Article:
4 added 4 characters in body
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C++/CLI or COM interop work just as well with non-static classes as with static. Using C++/CLI you just reference your assembly that holds the non-static class and then you can use gcnew to obtain a reference to a new instance.

What makes you think that this is not possible with your non-static class?

EDIT: there is example code here.

using namespace System;

using namespace System;

public ref class CSquare
{
private:
    double sd;

public:
    CSquare() : sd(0.00) {}
    CSquare(double side) : sd(side) { }
    ~CSquare() { }

    property double Side
    {
    double get() { return sd; }
    void set(double s)
    {
        if( s <= 0 )
        sd = 0.00;
        else
        sd = s;
    }
    }

    property double Perimeter { double get() { return sd * 4; } }
    property double Area { double get() { return sd * sd; } }
};

array<CSquare ^> ^ CreateSquares()
{
    array<CSquare ^> ^ sqrs = gcnew array<CSquare ^>(5);

    sqrs[0] = gcnew CSquare;
    sqrs[0]->Side = 5.62;
    sqrs[1] = gcnew CSquare;
    sqrs[1]->Side = 770.448;
    sqrs[2] = gcnew CSquare;
    sqrs[2]->Side = 2442.08;
    sqrs[3] = gcnew CSquare;
    sqrs[3]->Side = 82.304;
    sqrs[4] = gcnew CSquare;
    sqrs[4]->Side = 640.1115;

    return sqrs;
}

C++/CLI or COM interop work just as well with non-static classes as with static. Using C++/CLI you just reference your assembly that holds the non-static class and then you can use gcnew to obtain a reference to a new instance.

What makes you think that this is not possible with your non-static class?

EDIT: there is example code here.

using namespace System;

public ref class CSquare
{
private:
    double sd;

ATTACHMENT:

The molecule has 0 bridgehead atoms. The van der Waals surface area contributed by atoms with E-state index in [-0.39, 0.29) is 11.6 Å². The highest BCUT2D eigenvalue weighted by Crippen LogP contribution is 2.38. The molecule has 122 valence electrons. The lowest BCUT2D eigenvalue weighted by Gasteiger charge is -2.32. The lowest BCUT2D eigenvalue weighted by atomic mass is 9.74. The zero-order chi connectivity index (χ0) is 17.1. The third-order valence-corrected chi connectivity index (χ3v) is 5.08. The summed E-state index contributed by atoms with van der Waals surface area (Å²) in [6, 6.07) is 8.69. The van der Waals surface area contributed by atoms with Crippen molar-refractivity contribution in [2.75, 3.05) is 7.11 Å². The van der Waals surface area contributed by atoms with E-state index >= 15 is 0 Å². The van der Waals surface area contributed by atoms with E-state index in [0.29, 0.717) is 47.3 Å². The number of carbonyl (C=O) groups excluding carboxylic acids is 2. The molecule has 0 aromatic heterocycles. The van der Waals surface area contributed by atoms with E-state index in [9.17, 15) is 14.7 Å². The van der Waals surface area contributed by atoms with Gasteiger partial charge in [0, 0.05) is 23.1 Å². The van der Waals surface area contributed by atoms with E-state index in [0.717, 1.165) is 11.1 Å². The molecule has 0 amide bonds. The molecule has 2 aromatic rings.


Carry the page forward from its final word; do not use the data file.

public:
    CSquare() : sd(0.00) {}
    CSquare(double side) : sd(side) { }
    ~CSquare() { }

    property double Side
    {
    double get() { return sd; }
    void set(double s)
    {
        if( s <= 0 )
        sd = 0.00;
        else
        sd = s;
    }
    }

    property double Perimeter { double get() { return sd * 4; } }
    property double Area { double get() { return sd * sd; } }
};

array<CSquare ^> ^ CreateSquares()
{
    array<CSquare ^> ^ sqrs = gcnew array<CSquare ^>(5);

    sqrs[0] = gcnew CSquare;
    sqrs[0]->Side = 5.62;
    sqrs[1] = gcnew CSquare;
    sqrs[1]->Side = 770.448;
    sqrs[2] = gcnew CSquare;
    sqrs[2]->Side = 2442.08;
    sqrs[3] = gcnew CSquare;
    sqrs[3]->Side = 82.304;
    sqrs[4] = gcnew CSquare;
    sqrs[4]->Side = 640.1115;

    return sqrs;
}

C++/CLI or COM interop work just as well with non-static classes as with static. Using C++/CLI you just reference your assembly that holds the non-static class and then you can use gcnew to obtain a reference to a new instance.

What makes you think that this is not possible with your non-static class?

EDIT: there is example code here.

using namespace System;

public ref class CSquare
{
private:
    double sd;

public:
    CSquare() : sd(0.00) {}
    CSquare(double side) : sd(side) { }
    ~CSquare() { }

    property double Side
    {
    double get() { return sd; }
    void set(double s)
    {
        if( s <= 0 )
        sd = 0.00;
        else
        sd = s;
    }
    }

    property double Perimeter { double get() { return sd * 4; } }
    property double Area { double get() { return sd * sd; } }
};

array<CSquare ^> ^ CreateSquares()
{
    array<CSquare ^> ^ sqrs = gcnew array<CSquare ^>(5);

    sqrs[0] = gcnew CSquare;
    sqrs[0]->Side = 5.62;
    sqrs[1] = gcnew CSquare;
    sqrs[1]->Side = 770.448;
    sqrs[2] = gcnew CSquare;
    sqrs[2]->Side = 2442.08;
    sqrs[3] = gcnew CSquare;
    sqrs[3]->Side = 82.304;